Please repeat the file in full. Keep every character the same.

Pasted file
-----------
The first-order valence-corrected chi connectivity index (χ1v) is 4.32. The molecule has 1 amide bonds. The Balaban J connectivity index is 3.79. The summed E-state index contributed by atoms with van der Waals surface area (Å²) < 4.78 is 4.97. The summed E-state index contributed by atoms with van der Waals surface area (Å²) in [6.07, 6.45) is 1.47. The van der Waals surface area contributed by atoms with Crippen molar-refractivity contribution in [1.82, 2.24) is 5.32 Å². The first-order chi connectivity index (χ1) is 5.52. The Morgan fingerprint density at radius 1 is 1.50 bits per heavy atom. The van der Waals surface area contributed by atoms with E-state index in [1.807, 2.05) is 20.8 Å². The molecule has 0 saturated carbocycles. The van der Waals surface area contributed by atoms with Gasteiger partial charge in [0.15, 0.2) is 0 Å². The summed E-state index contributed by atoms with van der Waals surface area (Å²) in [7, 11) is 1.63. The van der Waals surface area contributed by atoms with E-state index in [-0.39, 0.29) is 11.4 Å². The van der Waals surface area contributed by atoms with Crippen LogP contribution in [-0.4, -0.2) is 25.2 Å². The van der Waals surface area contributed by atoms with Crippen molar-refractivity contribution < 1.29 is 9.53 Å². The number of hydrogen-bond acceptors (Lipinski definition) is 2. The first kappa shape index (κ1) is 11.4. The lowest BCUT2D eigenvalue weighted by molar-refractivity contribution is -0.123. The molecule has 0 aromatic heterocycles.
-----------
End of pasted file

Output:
The first-order valence-corrected chi connectivity index (χ1v) is 4.32. The molecule has 1 amide bonds. The Balaban J connectivity index is 3.79. The summed E-state index contributed by atoms with van der Waals surface area (Å²) < 4.78 is 4.97. The summed E-state index contributed by atoms with van der Waals surface area (Å²) in [6.07, 6.45) is 1.47. The van der Waals surface area contributed by atoms with Crippen molar-refractivity contribution in [1.82, 2.24) is 5.32 Å². The first-order chi connectivity index (χ1) is 5.52. The Morgan fingerprint density at radius 1 is 1.50 bits per heavy atom. The van der Waals surface area contributed by atoms with E-state index in [1.807, 2.05) is 20.8 Å². The molecule has 0 saturated carbocycles. The van der Waals surface area contributed by atoms with Gasteiger partial charge in [0.15, 0.2) is 0 Å². The summed E-state index contributed by atoms with van der Waals surface area (Å²) in [7, 11) is 1.63. The van der Waals surface area contributed by atoms with E-state index in [-0.39, 0.29) is 11.4 Å². The van der Waals surface area contributed by atoms with Crippen LogP contribution in [-0.4, -0.2) is 25.2 Å². The van der Waals surface area contributed by atoms with Crippen molar-refractivity contribution < 1.29 is 9.53 Å². The number of hydrogen-bond acceptors (Lipinski definition) is 2. The first kappa shape index (κ1) is 11.4. The lowest BCUT2D eigenvalue weighted by molar-refractivity contribution is -0.123. The molecule has 0 aromatic heterocycles.